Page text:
Coelho, Nicholas: It is a mistake to extend medical assistance in dying to children

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The lack of evidence to support safe practice and the risk of suicidal contagion among adolescents raises the question: why the rush to make MAID available to children?

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It is highly likely that in October 2022, the Canadian government will receive its own parliamentary report recommending that children deemed fit (mature minors) be entitled to medical assistance in dying (assisted suicide and voluntary euthanasia).

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the Special Joint Committee on Physician-Assisted Dying (MAD), is currently meeting and, among other issues, is considering MAID for children. It is despite serious concerns already raised by some about the current MAID regime and the urgency of its reform.

In an increasing number of reported cases, MAID replaces medical treatment and government assistance for people with social, economic and psychiatric problems. An example is the case of Alan Nichols, who had recurrent bouts of depression. Nichols was arrested by the RCMP and admitted to hospital under the Mental Health Act. While in hospital, he received medical assistance in dying – much to the dismay of his family, who would have preferred him to receive medical treatment instead. Similarly, a recent CTV story told how “Sophie”, unable to find affordable housing compatible with his chemical sensitivities, chose MAiD.

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How can we prevent MAID from being used as a tool to absolve governments of their obligation to provide people living in poverty, with disabilities or mental illness their equal rights as citizens to health, economic and life security? This is the question the Special Joint Committee should ask itself. But instead, expanding MAID for children is the order of the day.

The Supreme Court of Canada recognize that children’s decision-making capacity must take into account the mental, emotional and physical needs of the child and their stage of development, among other factors. The courts apply a sliding scale to capacity, which means that decisions with serious consequences require a deeper examination of capacity. In some cases, a total ban is necessary to prevent future harms like marijuana, alcohol, and cigarettes. Children who consent to MAID would not be consenting to future health problems but to having no future at all.

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Current medical evidence confirms that adolescent judgment continues to develop into adulthood. The American Academy of Pediatrics states: “Although the size of the brain reaches almost its adult size in infancy…we know that much of the brain has continued dynamic changes…until the third decade of life. The prefrontal cortex , where many executive functions are coordinated… is among the last areas of the brain to mature.

What are the potential dangers of extending MA to children? One is the contagion of teenage suicide. There is evidence that messages that encourage suicideand knowing someone who committed self-harm or suicide, both increase the risk of suicide contagion in adolescents. Indigenous youth are particularly at risk due to an already high suicide rate resulting from long-standing injustices. Aboriginal stakeholders have repeatedly requested federal government support for the implementation of suicide prevention programs and mental wellness strategies in their communities. These demands have not been adequately met and, in many cases, ignored, as the federal government instead focuses on facilitating access to suicide for young people, including Indigenous youth.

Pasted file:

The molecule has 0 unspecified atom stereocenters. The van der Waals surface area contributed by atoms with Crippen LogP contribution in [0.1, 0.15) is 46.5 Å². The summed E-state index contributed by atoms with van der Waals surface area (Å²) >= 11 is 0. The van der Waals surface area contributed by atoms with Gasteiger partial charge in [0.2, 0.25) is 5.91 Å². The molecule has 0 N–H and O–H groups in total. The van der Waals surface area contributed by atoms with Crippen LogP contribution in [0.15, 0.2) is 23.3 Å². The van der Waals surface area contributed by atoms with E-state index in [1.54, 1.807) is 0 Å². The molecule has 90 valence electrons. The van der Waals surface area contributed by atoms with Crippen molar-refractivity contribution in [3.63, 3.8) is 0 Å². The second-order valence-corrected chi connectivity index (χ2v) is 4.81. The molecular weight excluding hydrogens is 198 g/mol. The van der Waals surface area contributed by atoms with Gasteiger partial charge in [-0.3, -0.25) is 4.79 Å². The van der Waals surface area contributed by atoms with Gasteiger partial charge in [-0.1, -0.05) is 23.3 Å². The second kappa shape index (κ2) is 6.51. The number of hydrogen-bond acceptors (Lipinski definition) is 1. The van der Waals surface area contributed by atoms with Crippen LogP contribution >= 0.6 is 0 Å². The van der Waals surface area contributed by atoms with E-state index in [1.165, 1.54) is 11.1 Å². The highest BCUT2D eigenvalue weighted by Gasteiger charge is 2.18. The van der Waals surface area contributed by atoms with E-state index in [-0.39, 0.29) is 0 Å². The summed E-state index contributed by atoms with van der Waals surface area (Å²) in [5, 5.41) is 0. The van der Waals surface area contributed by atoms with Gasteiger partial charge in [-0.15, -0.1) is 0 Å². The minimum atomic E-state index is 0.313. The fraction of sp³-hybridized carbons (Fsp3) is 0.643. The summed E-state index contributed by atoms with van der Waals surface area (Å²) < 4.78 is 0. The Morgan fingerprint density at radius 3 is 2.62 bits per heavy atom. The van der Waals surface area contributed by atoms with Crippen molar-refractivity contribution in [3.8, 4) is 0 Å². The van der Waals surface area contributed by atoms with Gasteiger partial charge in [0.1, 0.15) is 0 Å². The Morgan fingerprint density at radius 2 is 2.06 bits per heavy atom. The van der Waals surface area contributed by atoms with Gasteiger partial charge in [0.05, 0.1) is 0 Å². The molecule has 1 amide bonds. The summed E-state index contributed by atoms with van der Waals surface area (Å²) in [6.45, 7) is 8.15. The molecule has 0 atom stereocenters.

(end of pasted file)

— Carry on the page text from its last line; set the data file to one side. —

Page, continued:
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Council of Canadian Academies Expert Working Group on MAID for Mature Minors Note that there is a lack of evidence on how MAID for children will affect families. He noted that there is no strong evidence that captures the voices of young people on this issue, including the perspectives of minors with disabilities, Indigenous youth and/or those in the child welfare system. He also cites the lack of international evidence on which to draw conclusions.

Given the lack of evidence to support safe practice and the risk of suicidal contagion in adolescents, and the seriousness of MAID as an option, a valid question is: why the rush to make MAID available to children ? The federal committee on MAID should slow down, review the evidence, and not push for expansion to children.

Dr. Ramona Coelho is a family physician caring for marginalized patients. She has served as an expert witness before House and Senate committees examining Bill C-7 and is a founding member of Physicians and vulnerable Canadians. Hon. Nicholas Graydon was the 30th Lieutenant Governor of New Brunswick. He is a member of the Wolastoqiyik Nation, served as Co-Chair of the Stakeholder Advisory Council and was a member of the First Nations Advisory Council on Aboriginal Youth and Suicide Prevention in New Brunswick.

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